At our penultimate stop we had time to take in the amazing view of the 12 apostles. Here we were able to see these amazing limestone stacks. There are only 8 apostles left now but the name remains significant. It’s amazing to think that this tourist attractions is a result of nature. They would have once been the cliff that has been eroded to form caves and then arches. It’s scary to think that the rate of erosion at the pillars is around 2cm a year. Does anyone else think this sounds like a lot?

 

With time flying by, it was off to Loch Ard Gorge where we took in the towering limestone cliffs and read the history about the Shipwreck Coast. This is the home to the famous ‘London Bridge’, which comes with its own stories. This rock formation was once a naturally formed archway and tunnel however in 1990 it collapsed. Rumour has it that it collapsed with a couple on it …..and that the couple were actually having an affair and were caught out (Oh the scandal, hey!). 

 

After witnessing the famous ‘London Bridge’ we had 3 options here, we could choose which path we wanted to go onto as we didn’t have time to explore them all. We decided to do path 3 and head for the beach. I’m so grateful we did as down on the beach there was a small cordoned off area with lots of stalactites on the exposed cliffs. Beneath this, in the over grown area, there was a porcupine foraging for food. Then as we were hunting for him in the grounds, we spotted a snake. The snake was so close to him! After watching them for a while we headed to the beach but the water was SOOO cold, so I just dipped my toes in.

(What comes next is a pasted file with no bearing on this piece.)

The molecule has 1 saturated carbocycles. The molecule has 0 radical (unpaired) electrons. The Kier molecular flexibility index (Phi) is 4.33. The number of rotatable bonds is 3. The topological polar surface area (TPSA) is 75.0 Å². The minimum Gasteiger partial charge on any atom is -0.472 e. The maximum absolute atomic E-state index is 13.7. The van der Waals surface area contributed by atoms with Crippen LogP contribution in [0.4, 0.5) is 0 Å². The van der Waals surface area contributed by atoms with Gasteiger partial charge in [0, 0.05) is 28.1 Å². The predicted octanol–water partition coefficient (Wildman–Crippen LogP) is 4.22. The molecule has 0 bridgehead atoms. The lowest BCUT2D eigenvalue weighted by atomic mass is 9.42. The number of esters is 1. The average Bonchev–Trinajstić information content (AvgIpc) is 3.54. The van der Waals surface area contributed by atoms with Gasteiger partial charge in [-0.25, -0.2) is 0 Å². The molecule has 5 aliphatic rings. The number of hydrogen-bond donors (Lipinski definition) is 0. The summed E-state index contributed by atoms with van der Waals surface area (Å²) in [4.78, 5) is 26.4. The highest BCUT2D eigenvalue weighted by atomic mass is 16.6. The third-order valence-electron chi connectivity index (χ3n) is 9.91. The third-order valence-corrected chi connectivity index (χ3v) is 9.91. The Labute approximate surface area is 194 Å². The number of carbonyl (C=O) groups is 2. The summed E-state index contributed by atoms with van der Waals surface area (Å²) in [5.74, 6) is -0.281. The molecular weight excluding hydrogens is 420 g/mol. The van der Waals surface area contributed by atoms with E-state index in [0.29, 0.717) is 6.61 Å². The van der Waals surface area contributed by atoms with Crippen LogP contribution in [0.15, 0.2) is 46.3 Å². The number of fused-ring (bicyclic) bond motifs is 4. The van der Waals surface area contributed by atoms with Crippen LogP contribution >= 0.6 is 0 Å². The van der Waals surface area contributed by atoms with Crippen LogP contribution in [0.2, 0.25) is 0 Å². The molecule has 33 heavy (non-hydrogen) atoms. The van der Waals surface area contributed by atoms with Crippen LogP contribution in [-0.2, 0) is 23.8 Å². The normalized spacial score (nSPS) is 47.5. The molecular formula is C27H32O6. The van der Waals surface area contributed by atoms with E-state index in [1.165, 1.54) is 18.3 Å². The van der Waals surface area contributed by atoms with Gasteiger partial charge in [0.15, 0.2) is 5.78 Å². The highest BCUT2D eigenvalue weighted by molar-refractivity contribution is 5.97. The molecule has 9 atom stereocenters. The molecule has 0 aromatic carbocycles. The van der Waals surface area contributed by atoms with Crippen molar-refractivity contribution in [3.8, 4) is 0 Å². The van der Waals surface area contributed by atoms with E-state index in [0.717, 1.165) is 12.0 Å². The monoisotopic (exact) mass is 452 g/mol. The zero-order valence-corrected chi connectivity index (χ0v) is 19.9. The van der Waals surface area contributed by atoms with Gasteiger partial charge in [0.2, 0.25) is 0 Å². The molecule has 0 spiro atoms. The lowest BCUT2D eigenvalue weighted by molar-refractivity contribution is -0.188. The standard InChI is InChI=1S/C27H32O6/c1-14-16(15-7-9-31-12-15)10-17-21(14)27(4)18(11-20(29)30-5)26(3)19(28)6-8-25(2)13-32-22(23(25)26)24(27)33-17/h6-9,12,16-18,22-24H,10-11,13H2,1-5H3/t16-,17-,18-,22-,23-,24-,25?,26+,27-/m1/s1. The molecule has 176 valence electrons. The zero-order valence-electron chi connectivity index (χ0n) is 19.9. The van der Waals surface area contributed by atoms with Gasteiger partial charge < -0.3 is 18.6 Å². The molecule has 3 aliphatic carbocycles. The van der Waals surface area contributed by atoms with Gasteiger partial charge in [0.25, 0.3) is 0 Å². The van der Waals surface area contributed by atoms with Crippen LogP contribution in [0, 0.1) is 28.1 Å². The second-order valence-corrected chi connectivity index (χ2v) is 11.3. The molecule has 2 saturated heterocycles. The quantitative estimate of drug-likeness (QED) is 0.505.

On this beach there was also a cave area. This took some getting to as you had to strategically climb across rocks and through the cold water. We decided to go in and it was so cool. Lots of stalactites and in the very back of the dark, damp cave there was a sandy area. It was like a mini beach in the back! The colours on the sides of the cave were amazing, they ranged from greens, reds to other colours.

 

After a full day of exploring, we didn’t end up getting home until after 9pm and we found that for the price we paid and also not having to drive or pay for food, it was such a bargain! If you think that this sounds like something for you, it’s worth comparing companies as you can find some really competitive rates!

 

What’s it like to work here?

 

Overall, the WIFI experience in Melbourne was good. We were able to work in the different accommodations we stayed in though one had a capped allowance.

 

It was actually in one of our cheaper accommodations that we had the best connection speed and unlimited data usage – so don’t let the price of accommodation fool you; the more expensive the accommodation is, doesn’t necessarily mean that the WIFI will be great. 

 

Also, remember to factor in time for your connection to happen. As I mentioned, it took 24 hours, due to some technical issues, in completing my sim-card registration so I was not able to work for a day…. another great excuse for a day off though, right?

What’s up next?

 

Next, we move along the coast as we take a short flight over to Sydney. I’ll be checking out some famous beaches that I’m sure you’ll have heard of, like Bondi Beach. I fall in love with more wildlife and one particularly well-known Australian bird. So, join me next week to find out more!

 

 

If you have any questions or would like to contact me about travelling and teaching, email me at: travellingteacher@iqbar.net .

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2018-09-03 00:19